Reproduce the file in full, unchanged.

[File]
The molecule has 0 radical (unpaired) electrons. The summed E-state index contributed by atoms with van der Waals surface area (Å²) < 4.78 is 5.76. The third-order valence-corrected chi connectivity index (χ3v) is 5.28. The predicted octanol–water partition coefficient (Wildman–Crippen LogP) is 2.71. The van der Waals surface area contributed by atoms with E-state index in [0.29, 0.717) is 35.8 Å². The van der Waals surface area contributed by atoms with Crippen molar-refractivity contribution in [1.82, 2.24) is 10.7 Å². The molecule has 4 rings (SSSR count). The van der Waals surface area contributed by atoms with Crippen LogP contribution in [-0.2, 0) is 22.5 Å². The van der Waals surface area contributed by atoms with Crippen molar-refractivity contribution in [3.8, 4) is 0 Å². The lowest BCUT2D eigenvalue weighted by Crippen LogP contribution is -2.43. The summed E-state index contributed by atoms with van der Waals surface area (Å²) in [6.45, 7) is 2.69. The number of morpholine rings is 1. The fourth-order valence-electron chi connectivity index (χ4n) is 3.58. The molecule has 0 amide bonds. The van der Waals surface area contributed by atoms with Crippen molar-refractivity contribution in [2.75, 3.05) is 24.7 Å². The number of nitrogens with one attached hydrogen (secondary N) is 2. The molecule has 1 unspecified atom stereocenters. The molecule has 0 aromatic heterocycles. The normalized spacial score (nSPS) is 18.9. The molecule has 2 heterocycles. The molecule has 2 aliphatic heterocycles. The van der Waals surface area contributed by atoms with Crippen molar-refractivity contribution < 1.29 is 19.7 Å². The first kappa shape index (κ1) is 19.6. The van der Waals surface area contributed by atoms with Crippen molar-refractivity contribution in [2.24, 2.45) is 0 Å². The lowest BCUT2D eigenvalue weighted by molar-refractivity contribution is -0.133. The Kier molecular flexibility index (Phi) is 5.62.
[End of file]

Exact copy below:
The molecule has 0 radical (unpaired) electrons. The summed E-state index contributed by atoms with van der Waals surface area (Å²) < 4.78 is 5.76. The third-order valence-corrected chi connectivity index (χ3v) is 5.28. The predicted octanol–water partition coefficient (Wildman–Crippen LogP) is 2.71. The van der Waals surface area contributed by atoms with E-state index in [0.29, 0.717) is 35.8 Å². The van der Waals surface area contributed by atoms with Crippen molar-refractivity contribution in [1.82, 2.24) is 10.7 Å². The molecule has 4 rings (SSSR count). The van der Waals surface area contributed by atoms with Crippen LogP contribution in [-0.2, 0) is 22.5 Å². The van der Waals surface area contributed by atoms with Crippen molar-refractivity contribution in [3.8, 4) is 0 Å². The lowest BCUT2D eigenvalue weighted by Crippen LogP contribution is -2.43. The summed E-state index contributed by atoms with van der Waals surface area (Å²) in [6.45, 7) is 2.69. The number of morpholine rings is 1. The fourth-order valence-electron chi connectivity index (χ4n) is 3.58. The molecule has 0 amide bonds. The van der Waals surface area contributed by atoms with Crippen molar-refractivity contribution in [2.75, 3.05) is 24.7 Å². The number of nitrogens with one attached hydrogen (secondary N) is 2. The molecule has 1 unspecified atom stereocenters. The molecule has 0 aromatic heterocycles. The normalized spacial score (nSPS) is 18.9. The molecule has 2 heterocycles. The molecule has 2 aliphatic heterocycles. The van der Waals surface area contributed by atoms with Crippen molar-refractivity contribution < 1.29 is 19.7 Å². The first kappa shape index (κ1) is 19.6. The van der Waals surface area contributed by atoms with Crippen molar-refractivity contribution in [2.24, 2.45) is 0 Å². The lowest BCUT2D eigenvalue weighted by molar-refractivity contribution is -0.133. The Kier molecular flexibility index (Phi) is 5.62.